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Stores Use Wi-Fi to Track Customers 

Anyone who carries a smartphone around (and that’s about 64% of us as of this year) may now be giving up new information to stores as Wi-Fi signals are used to track your shopping habits. Although stores might not be able to log exactly what you’re looking at yet, signal triangulation means that your phone’s Wi-Fi may be telling retailers more about you.

A new development in the holiday shopping rush will allow retailers to track your movements through the store as long as you have a Wi-Fi enabled smartphone on you at the time. The signal your phone sends out as it searches for nearby Wi-Fi networks is caught by routers within the store, which use a set network to triangulate your exact location within the store.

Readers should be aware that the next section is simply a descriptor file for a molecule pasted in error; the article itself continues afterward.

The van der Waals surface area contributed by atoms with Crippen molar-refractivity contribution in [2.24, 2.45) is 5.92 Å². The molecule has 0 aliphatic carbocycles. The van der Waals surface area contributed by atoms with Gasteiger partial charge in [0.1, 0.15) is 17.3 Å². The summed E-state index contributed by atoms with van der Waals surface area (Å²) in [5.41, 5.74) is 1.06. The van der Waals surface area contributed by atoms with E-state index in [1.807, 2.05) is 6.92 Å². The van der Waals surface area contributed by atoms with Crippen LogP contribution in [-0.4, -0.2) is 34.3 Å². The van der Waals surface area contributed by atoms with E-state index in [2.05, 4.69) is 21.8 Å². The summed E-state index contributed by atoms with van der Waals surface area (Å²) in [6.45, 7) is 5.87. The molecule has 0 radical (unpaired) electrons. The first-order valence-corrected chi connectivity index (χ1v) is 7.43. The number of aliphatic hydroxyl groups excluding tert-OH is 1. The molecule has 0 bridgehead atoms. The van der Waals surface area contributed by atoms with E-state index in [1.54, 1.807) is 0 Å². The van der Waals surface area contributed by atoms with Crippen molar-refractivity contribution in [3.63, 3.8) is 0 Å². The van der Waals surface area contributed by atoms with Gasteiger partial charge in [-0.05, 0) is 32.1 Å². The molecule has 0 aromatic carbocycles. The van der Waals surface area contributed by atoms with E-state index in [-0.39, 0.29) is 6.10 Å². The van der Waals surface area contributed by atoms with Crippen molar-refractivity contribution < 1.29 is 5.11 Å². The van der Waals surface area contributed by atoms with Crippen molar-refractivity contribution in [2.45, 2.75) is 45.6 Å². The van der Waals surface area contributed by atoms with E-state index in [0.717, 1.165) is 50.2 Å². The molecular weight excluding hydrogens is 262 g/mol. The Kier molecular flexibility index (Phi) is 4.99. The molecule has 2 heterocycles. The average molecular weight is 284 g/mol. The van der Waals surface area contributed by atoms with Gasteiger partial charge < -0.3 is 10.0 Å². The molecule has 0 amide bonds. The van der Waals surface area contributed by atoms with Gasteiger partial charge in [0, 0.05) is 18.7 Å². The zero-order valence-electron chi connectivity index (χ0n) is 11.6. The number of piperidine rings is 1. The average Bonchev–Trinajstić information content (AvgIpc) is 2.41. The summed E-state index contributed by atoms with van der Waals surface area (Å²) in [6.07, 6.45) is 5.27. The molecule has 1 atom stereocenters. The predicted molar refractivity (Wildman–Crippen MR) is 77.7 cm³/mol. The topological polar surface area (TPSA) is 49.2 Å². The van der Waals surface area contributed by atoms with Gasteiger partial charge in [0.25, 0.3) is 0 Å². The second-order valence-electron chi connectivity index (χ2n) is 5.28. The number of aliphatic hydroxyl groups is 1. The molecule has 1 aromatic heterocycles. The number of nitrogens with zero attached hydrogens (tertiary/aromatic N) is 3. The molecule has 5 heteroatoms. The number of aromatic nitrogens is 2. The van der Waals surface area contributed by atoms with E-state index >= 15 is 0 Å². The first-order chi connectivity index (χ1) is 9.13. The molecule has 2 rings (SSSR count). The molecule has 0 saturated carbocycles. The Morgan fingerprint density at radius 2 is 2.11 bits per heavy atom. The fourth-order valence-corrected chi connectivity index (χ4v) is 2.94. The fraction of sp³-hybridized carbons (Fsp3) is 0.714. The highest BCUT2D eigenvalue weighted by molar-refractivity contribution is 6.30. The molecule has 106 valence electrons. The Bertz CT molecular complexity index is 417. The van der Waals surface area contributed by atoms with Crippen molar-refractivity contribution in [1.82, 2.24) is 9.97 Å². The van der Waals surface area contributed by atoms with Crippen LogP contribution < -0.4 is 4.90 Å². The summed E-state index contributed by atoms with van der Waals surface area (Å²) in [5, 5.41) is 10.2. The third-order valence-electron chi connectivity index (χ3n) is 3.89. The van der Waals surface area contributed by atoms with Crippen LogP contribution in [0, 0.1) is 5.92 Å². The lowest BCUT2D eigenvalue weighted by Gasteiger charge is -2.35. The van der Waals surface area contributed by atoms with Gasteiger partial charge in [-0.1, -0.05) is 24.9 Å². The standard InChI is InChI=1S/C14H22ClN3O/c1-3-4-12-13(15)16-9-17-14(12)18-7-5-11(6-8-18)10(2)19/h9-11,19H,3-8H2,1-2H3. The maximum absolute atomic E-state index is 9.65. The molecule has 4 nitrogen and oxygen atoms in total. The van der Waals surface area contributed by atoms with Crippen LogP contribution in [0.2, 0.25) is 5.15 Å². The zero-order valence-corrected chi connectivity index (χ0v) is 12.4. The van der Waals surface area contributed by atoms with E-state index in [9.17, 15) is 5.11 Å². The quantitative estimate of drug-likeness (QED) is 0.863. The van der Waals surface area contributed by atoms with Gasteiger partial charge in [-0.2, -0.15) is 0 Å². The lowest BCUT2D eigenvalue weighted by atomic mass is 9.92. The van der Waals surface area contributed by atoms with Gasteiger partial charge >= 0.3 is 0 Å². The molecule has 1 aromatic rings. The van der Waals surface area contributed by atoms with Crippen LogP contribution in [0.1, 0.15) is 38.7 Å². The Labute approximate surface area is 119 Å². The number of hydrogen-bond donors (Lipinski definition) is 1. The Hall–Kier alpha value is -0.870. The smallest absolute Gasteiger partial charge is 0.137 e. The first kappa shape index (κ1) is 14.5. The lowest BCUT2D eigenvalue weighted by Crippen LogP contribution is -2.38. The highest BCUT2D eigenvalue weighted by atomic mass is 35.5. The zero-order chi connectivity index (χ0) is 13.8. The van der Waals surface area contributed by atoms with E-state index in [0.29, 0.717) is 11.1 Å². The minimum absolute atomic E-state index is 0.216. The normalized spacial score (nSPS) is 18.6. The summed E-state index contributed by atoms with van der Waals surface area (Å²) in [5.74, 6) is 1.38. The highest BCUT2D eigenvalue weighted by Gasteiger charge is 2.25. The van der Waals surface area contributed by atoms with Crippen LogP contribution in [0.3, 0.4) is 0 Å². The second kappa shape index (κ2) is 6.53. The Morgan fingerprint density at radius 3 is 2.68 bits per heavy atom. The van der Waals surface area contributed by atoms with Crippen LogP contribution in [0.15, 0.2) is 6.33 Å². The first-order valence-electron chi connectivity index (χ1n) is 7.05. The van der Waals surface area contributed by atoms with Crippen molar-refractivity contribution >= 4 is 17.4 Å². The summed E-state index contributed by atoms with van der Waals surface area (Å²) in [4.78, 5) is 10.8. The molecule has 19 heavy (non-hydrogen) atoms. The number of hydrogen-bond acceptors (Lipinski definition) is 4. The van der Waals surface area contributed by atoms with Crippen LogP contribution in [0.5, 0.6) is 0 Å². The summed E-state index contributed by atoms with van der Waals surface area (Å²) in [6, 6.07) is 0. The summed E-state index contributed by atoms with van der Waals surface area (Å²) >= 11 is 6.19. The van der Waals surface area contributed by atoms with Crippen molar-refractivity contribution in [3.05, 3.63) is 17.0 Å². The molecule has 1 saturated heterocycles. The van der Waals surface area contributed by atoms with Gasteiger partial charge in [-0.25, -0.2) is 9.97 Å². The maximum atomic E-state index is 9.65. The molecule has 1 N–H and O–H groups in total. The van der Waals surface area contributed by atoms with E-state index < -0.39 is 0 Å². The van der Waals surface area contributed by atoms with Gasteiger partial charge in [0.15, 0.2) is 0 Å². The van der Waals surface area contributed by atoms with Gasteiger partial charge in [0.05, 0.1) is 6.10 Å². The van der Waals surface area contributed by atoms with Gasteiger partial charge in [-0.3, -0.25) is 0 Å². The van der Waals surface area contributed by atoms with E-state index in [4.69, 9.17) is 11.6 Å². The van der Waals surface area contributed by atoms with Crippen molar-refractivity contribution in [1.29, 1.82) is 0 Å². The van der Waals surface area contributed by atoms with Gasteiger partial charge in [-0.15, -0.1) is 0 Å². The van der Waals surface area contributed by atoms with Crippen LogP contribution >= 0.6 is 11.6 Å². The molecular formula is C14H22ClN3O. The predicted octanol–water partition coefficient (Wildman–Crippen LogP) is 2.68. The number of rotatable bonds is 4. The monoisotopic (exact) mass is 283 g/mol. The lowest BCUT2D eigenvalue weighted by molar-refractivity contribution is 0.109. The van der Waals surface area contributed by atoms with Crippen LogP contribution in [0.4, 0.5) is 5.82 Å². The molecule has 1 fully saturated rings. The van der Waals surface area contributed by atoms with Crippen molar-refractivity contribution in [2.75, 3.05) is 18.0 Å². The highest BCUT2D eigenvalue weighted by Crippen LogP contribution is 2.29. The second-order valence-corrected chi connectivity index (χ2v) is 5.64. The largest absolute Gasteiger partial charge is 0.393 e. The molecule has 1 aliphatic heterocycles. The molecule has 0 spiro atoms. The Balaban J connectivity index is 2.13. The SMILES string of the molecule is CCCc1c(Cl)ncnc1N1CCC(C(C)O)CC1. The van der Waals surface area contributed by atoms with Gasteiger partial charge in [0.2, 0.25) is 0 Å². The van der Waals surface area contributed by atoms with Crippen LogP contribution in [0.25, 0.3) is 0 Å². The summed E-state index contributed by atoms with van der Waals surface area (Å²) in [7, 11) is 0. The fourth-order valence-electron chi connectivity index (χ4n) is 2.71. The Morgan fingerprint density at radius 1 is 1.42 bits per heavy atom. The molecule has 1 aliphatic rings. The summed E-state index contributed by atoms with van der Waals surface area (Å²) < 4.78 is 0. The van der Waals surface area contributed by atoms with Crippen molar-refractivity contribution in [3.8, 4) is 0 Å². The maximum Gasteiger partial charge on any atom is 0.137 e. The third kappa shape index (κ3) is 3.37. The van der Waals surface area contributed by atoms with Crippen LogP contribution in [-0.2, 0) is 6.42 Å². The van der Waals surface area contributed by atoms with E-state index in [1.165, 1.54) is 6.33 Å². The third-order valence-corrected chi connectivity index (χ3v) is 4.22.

Wi-Fi signals can tell how long you spent in a store, what sections you visited, and even if you’ve been there before, and they can do this without informing you that you’re being monitored. Certain companies use this technology to gain your phone’s ID number, called a MAC address, to distinguish you from other customers every time you return.

Whilst some stores have argued that they only gather the information to provide a more satisfactory shopping experience to their customers, there is increased public awareness about data gathering. Many see the tracking of Wi-Fi signals as just another way to invade consumer privacy for the sake of reaping marketing rewards.

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